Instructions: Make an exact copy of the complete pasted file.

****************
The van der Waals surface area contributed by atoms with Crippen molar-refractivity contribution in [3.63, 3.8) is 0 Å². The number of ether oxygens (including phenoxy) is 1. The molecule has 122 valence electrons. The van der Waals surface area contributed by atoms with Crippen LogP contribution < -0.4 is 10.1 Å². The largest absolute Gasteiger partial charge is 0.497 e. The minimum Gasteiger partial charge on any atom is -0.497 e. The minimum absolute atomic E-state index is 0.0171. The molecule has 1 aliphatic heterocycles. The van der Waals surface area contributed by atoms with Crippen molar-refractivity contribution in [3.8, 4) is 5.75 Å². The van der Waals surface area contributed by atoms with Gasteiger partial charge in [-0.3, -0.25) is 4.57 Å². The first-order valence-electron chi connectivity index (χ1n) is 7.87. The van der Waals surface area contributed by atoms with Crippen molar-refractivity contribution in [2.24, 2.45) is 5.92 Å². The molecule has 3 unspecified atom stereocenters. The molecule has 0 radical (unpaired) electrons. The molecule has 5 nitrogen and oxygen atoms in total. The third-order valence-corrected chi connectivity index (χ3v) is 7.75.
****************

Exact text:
The van der Waals surface area contributed by atoms with Crippen molar-refractivity contribution in [3.63, 3.8) is 0 Å². The number of ether oxygens (including phenoxy) is 1. The molecule has 122 valence electrons. The van der Waals surface area contributed by atoms with Crippen LogP contribution < -0.4 is 10.1 Å². The largest absolute Gasteiger partial charge is 0.497 e. The minimum Gasteiger partial charge on any atom is -0.497 e. The minimum absolute atomic E-state index is 0.0171. The molecule has 1 aliphatic heterocycles. The van der Waals surface area contributed by atoms with Crippen molar-refractivity contribution in [3.8, 4) is 5.75 Å². The van der Waals surface area contributed by atoms with Gasteiger partial charge in [-0.3, -0.25) is 4.57 Å². The first-order valence-electron chi connectivity index (χ1n) is 7.87. The van der Waals surface area contributed by atoms with Crippen molar-refractivity contribution in [2.24, 2.45) is 5.92 Å². The molecule has 3 unspecified atom stereocenters. The molecule has 0 radical (unpaired) electrons. The molecule has 5 nitrogen and oxygen atoms in total. The third-order valence-corrected chi connectivity index (χ3v) is 7.75.